On Scene in Abbottabad at bin Laden's Last Stand

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U.S. Department of Defense / Reuters

An aerial view, released by the U.S. Department of Defense on May 2, 2011, shows the compound where Osama bin Laden was killed in Abbottabad, Pakistan

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For Riaz, the mystery of the explosion swiftly faded. "We rushed out of the house immediately," he says, echoing the words of several residents across Abbottabad who hastened into the streets in panic. "When we came outside, I saw the helicopter on fire. There was smoke rising out of it." The images were also broadcast that night on Pakistani television. The helicopter, Riaz says, had fallen out of the sky and plunged onto the compound, damaging at least a boundary wall. U.S. officials have said the helicopter suffered a mechanical failure. None of the Americans involved in the raid were hurt, Obama said in his speech. Part of the reason for the rigidly enforced perimeter was that Pakistani authorities were attempting to remove the wreckage from the scene, behind hastily erected tarpaulins. (UPDATE: A U.S. source tells TIME that the helicopter crashed not because of a mechanical failure but because the compound's walls were too thick and high, so that when the aircraft hovered above them, its rotors could not generate enough aerodynamic lift to keep the chopper aloft.)

When Athar and his friends realized who the target of the half-hour raid was, they were shocked. "I don't know what to say," says a visibly incredulous Durrani. "What does one say in these situations?" For years, he had heard of bin Laden's name. He had heard that he might even be in Pakistan. "We never thought he would be here, though," Durrani says. The raid seems so surreal as to merit a fantasy comparison: "It reminds me of the game Call of Duty: Modern Warfare that I play on my Xbox."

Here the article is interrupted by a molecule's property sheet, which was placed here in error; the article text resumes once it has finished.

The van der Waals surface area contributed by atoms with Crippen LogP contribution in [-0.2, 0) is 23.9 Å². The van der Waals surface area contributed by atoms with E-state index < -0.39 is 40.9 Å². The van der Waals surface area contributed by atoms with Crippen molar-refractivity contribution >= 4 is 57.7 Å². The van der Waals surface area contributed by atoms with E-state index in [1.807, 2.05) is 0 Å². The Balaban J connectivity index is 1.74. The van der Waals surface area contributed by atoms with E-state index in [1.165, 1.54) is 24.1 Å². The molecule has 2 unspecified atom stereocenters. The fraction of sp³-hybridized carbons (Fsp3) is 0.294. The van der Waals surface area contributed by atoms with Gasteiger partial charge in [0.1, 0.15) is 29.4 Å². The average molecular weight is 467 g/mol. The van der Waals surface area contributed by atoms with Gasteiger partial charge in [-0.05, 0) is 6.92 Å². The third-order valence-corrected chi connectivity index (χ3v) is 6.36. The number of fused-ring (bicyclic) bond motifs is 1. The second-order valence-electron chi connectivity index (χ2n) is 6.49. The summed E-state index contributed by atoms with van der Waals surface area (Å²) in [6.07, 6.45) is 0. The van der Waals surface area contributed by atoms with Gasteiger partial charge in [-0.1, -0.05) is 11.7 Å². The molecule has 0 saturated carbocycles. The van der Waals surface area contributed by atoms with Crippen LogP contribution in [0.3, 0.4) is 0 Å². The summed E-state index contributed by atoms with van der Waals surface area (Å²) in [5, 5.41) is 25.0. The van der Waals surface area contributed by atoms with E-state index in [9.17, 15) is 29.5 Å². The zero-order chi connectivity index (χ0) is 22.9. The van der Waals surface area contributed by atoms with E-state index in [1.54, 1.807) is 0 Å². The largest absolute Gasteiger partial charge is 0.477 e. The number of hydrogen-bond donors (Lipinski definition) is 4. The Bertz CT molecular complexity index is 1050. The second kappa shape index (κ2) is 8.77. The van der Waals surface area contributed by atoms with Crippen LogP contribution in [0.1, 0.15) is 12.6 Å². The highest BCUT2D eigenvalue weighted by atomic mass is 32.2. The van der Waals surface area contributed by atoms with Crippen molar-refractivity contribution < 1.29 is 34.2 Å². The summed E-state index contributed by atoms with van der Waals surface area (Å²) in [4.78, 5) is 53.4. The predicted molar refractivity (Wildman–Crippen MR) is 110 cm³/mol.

Similar feelings of bewilderment were much in evidence throughout the rest of the town, as residents tried to return to their ordinary lives, often wearing expressions of head-scratching bemusement. Other residents are demanding proof. "We heard rumors before; then he shows up in a video," says Durrani. While a series of opinion polls in previous years have registered frightening levels of support for bin Laden, the reaction to the news of his death has not reflected this. There used to be great shows of support for the man some in Pakistan perceived as a champion of their anti-American hostility. In Abbottabad, feelings about bin Laden's death almost don't register. "We aren't happy, and we're not sad," says Mohammed Ishtiaq, a junior government officer, echoing many.

In some ways, Abbottabad was the ideal hiding place for bin Laden. Squeezed between the Pashtun-dominated frontier, where militancy has thrived in recent years, and the bustling heartlands of the Punjab, the Hazara region is an oasis of relatively prosperous calm. From the capital, Islamabad, the journey is a slow three-hour drive, snaking up and around sometimes dizzying bends. Along the way, visitors pass sensitive military installations but also plush fields that reveal a view of rising mountains. Named after Major James Abbott, a 19th century colonial officer, the town is an exhibition of colonial and martial traditions. Burn Hall, a near replica of a British boarding school, is sprawled over several acres on the west of the town.

It was the orderly calm and surrounding beauty that lured Athar and his wife here. Bin Laden's presence and death may give him reason to revisit that view. "It's ironic," he says. "I left Lahore because of the bombs, then I come to Abbottabad and find out that bin Laden lived here." Like many Pakistanis, he is now confronted by two pressing questions. Why weren't the country's much-vaunted intelligence agencies able to track the arch-terrorist down? And if they knew where he was, why did they choose to hide that knowledge?

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